April brings awareness to child abuse and neglect

Marshfield Child Advocacy Center (MCAC) has a long history of providing support for child victims of abuse and neglect across northern and central Wisconsin.

This year, the MCAC has played a critical role at the state level to secure state funding for child advocacy centers (CACs) throughout Wisconsin that will allow CACs to continue to provide coordinated and comprehensive care to child victims.  A significant reduction in federal funding for victim services has left child advocacy centers across Wisconsin looking for alternatives to lessen the impact on children and families. 

“Without the same level of federal funding, the future of these services is uncertain. We've been advocating for a state bill to be passed in the Wisconsin legislature that would minimize the funding shock and increase state funding for advocacy centers," said Dr. Kristen Iniguez, MCAC Director.

At MCAC, children who are suspected victims of abuse or neglect receive coordinated and compassionate services from a multidisciplinary team of professionals, including social workers, forensic interviewers, medical professionals, law enforcement, child protective services agents, victim advocates and others.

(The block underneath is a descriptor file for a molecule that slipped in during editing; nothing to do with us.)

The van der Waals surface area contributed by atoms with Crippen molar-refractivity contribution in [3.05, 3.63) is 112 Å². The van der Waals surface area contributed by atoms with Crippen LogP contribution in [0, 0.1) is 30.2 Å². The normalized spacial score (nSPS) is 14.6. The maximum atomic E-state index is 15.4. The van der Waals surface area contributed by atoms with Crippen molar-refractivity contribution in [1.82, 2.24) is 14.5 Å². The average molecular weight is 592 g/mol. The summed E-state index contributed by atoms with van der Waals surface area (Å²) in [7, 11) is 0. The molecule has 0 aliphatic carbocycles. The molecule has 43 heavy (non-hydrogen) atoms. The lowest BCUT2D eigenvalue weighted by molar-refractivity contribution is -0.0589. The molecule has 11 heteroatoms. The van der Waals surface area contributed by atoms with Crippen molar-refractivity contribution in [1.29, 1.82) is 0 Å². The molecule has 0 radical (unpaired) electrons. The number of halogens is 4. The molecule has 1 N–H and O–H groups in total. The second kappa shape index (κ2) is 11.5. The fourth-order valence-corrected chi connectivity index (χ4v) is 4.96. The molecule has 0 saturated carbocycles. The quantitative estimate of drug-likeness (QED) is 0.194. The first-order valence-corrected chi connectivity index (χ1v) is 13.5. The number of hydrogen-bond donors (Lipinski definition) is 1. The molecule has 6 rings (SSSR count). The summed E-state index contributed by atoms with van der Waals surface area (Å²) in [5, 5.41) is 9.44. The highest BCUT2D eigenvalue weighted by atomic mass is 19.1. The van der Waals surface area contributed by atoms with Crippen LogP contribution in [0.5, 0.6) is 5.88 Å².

During April, National Child Abuse Prevention Month, the MCAC aims to bring awareness to end child abuse by encouraging everyone to play an active role in keeping children safe.

Show your support during Aprilno-hits-no-hurts-shirt.jpg

All staff throughout the Health System are encouraged​ to wear blue on Fridays during April. 

If you have previously purchased a t-shirt, take a photo and share it on social media using #NoHitsNoHurts, #EndChildAbuse, #MCAC or #MarshfieldClinic hashtags.

If you see something, say something

Child abuse is a common problem that often goes unrecognized and unreported. It is estimated that for every report of child abuse to Child Protective Services, there are two incidents that go unreported. Child abuse affects all ages of children, however our youngest and most vulnerable are disproportionately affected. Child abuse crosses all socioeconomic and educations levels, religions, and ethnic and cultural groups.

“Many of the children who are victims of child abuse don't have a voice, either because of their age or circumstances. It is their community's responsibility to be their voice. If you see something, you have to say something," said Dr. Iniguez.

If you are concerned that a child is being abused, report it to your local child protective services office or local law enforcement office.

For more information about the MCAC, visit their website.